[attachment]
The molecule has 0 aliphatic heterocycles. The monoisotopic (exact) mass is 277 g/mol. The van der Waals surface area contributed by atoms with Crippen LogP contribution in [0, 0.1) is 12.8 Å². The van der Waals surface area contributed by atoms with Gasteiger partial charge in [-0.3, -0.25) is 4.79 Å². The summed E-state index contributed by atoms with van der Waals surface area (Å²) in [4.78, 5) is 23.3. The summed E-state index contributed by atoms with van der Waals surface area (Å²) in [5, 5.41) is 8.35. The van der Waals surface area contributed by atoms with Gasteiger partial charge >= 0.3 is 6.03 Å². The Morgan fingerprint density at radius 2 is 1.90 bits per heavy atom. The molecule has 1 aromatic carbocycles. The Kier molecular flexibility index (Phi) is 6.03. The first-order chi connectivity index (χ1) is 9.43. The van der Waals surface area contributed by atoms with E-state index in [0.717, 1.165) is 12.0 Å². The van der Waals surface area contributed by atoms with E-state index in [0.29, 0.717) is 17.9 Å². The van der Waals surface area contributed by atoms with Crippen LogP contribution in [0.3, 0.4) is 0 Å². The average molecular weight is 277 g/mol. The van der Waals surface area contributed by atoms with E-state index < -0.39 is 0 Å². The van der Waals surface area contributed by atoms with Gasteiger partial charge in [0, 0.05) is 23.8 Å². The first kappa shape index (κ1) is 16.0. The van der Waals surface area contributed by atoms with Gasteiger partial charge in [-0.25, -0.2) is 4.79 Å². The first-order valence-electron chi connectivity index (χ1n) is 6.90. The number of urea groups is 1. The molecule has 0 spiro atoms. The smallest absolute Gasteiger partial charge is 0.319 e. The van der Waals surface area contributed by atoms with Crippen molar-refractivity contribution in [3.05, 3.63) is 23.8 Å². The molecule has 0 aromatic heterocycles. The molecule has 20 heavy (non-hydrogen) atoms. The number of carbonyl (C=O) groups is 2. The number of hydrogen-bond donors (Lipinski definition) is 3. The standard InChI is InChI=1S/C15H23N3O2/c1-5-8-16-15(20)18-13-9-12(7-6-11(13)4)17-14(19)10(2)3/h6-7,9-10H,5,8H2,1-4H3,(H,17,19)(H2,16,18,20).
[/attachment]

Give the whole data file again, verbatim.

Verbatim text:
The molecule has 0 aliphatic heterocycles. The monoisotopic (exact) mass is 277 g/mol. The van der Waals surface area contributed by atoms with Crippen LogP contribution in [0, 0.1) is 12.8 Å². The van der Waals surface area contributed by atoms with Gasteiger partial charge in [-0.3, -0.25) is 4.79 Å². The summed E-state index contributed by atoms with van der Waals surface area (Å²) in [4.78, 5) is 23.3. The summed E-state index contributed by atoms with van der Waals surface area (Å²) in [5, 5.41) is 8.35. The van der Waals surface area contributed by atoms with Gasteiger partial charge >= 0.3 is 6.03 Å². The Morgan fingerprint density at radius 2 is 1.90 bits per heavy atom. The molecule has 1 aromatic carbocycles. The Kier molecular flexibility index (Phi) is 6.03. The first-order chi connectivity index (χ1) is 9.43. The van der Waals surface area contributed by atoms with E-state index in [0.717, 1.165) is 12.0 Å². The van der Waals surface area contributed by atoms with E-state index in [0.29, 0.717) is 17.9 Å². The van der Waals surface area contributed by atoms with Crippen LogP contribution in [0.3, 0.4) is 0 Å². The average molecular weight is 277 g/mol. The van der Waals surface area contributed by atoms with E-state index < -0.39 is 0 Å². The van der Waals surface area contributed by atoms with Gasteiger partial charge in [0, 0.05) is 23.8 Å². The first kappa shape index (κ1) is 16.0. The van der Waals surface area contributed by atoms with Gasteiger partial charge in [-0.25, -0.2) is 4.79 Å². The first-order valence-electron chi connectivity index (χ1n) is 6.90. The number of urea groups is 1. The molecule has 0 spiro atoms. The smallest absolute Gasteiger partial charge is 0.319 e. The van der Waals surface area contributed by atoms with Crippen molar-refractivity contribution in [3.05, 3.63) is 23.8 Å². The molecule has 0 aromatic heterocycles. The molecule has 20 heavy (non-hydrogen) atoms. The number of carbonyl (C=O) groups is 2. The number of hydrogen-bond donors (Lipinski definition) is 3. The standard InChI is InChI=1S/C15H23N3O2/c1-5-8-16-15(20)18-13-9-12(7-6-11(13)4)17-14(19)10(2)3/h6-7,9-10H,5,8H2,1-4H3,(H,17,19)(H2,16,18,20).